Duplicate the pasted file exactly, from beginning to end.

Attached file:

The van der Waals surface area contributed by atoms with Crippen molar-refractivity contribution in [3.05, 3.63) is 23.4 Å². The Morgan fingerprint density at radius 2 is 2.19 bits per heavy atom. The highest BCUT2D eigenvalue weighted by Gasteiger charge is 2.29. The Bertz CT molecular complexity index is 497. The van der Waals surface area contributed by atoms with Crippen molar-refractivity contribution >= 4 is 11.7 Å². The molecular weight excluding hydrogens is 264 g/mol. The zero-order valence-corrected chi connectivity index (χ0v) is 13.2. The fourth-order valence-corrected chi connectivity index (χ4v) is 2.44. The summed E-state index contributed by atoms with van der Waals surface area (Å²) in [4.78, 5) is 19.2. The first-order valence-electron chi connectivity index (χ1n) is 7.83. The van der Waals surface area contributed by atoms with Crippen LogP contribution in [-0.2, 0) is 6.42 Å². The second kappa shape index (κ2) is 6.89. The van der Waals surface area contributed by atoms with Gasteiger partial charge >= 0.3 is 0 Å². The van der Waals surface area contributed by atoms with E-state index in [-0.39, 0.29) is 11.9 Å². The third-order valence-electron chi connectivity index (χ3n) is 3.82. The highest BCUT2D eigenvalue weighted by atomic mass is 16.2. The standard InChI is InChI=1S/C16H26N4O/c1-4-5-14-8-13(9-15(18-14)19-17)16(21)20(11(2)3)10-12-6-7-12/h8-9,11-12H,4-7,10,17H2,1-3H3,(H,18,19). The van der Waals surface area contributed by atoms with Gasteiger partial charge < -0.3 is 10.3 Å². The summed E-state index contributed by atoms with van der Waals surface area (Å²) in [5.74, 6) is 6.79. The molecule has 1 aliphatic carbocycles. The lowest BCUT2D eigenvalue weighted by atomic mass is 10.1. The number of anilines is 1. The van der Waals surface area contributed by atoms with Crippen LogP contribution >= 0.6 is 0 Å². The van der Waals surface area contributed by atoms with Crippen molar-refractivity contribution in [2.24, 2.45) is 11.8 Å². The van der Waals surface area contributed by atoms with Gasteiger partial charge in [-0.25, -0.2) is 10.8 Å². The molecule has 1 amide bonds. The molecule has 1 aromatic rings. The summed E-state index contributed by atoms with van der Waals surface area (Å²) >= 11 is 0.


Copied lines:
The van der Waals surface area contributed by atoms with Crippen molar-refractivity contribution in [3.05, 3.63) is 23.4 Å². The Morgan fingerprint density at radius 2 is 2.19 bits per heavy atom. The highest BCUT2D eigenvalue weighted by Gasteiger charge is 2.29. The Bertz CT molecular complexity index is 497. The van der Waals surface area contributed by atoms with Crippen molar-refractivity contribution >= 4 is 11.7 Å². The molecular weight excluding hydrogens is 264 g/mol. The zero-order valence-corrected chi connectivity index (χ0v) is 13.2. The fourth-order valence-corrected chi connectivity index (χ4v) is 2.44. The summed E-state index contributed by atoms with van der Waals surface area (Å²) in [4.78, 5) is 19.2. The first-order valence-electron chi connectivity index (χ1n) is 7.83. The van der Waals surface area contributed by atoms with Crippen LogP contribution in [-0.2, 0) is 6.42 Å². The second kappa shape index (κ2) is 6.89. The van der Waals surface area contributed by atoms with Gasteiger partial charge >= 0.3 is 0 Å². The van der Waals surface area contributed by atoms with E-state index in [-0.39, 0.29) is 11.9 Å². The third-order valence-electron chi connectivity index (χ3n) is 3.82. The highest BCUT2D eigenvalue weighted by atomic mass is 16.2. The standard InChI is InChI=1S/C16H26N4O/c1-4-5-14-8-13(9-15(18-14)19-17)16(21)20(11(2)3)10-12-6-7-12/h8-9,11-12H,4-7,10,17H2,1-3H3,(H,18,19). The van der Waals surface area contributed by atoms with Gasteiger partial charge < -0.3 is 10.3 Å². The summed E-state index contributed by atoms with van der Waals surface area (Å²) in [5.74, 6) is 6.79. The molecule has 1 aliphatic carbocycles. The lowest BCUT2D eigenvalue weighted by atomic mass is 10.1. The number of anilines is 1. The van der Waals surface area contributed by atoms with Crippen LogP contribution >= 0.6 is 0 Å². The van der Waals surface area contributed by atoms with Crippen molar-refractivity contribution in [2.24, 2.45) is 11.8 Å². The van der Waals surface area contributed by atoms with Gasteiger partial charge in [-0.25, -0.2) is 10.8 Å². The molecule has 1 amide bonds. The molecule has 1 aromatic rings. The summed E-state index contributed by atoms with van der Waals surface area (Å²) >= 11 is 0.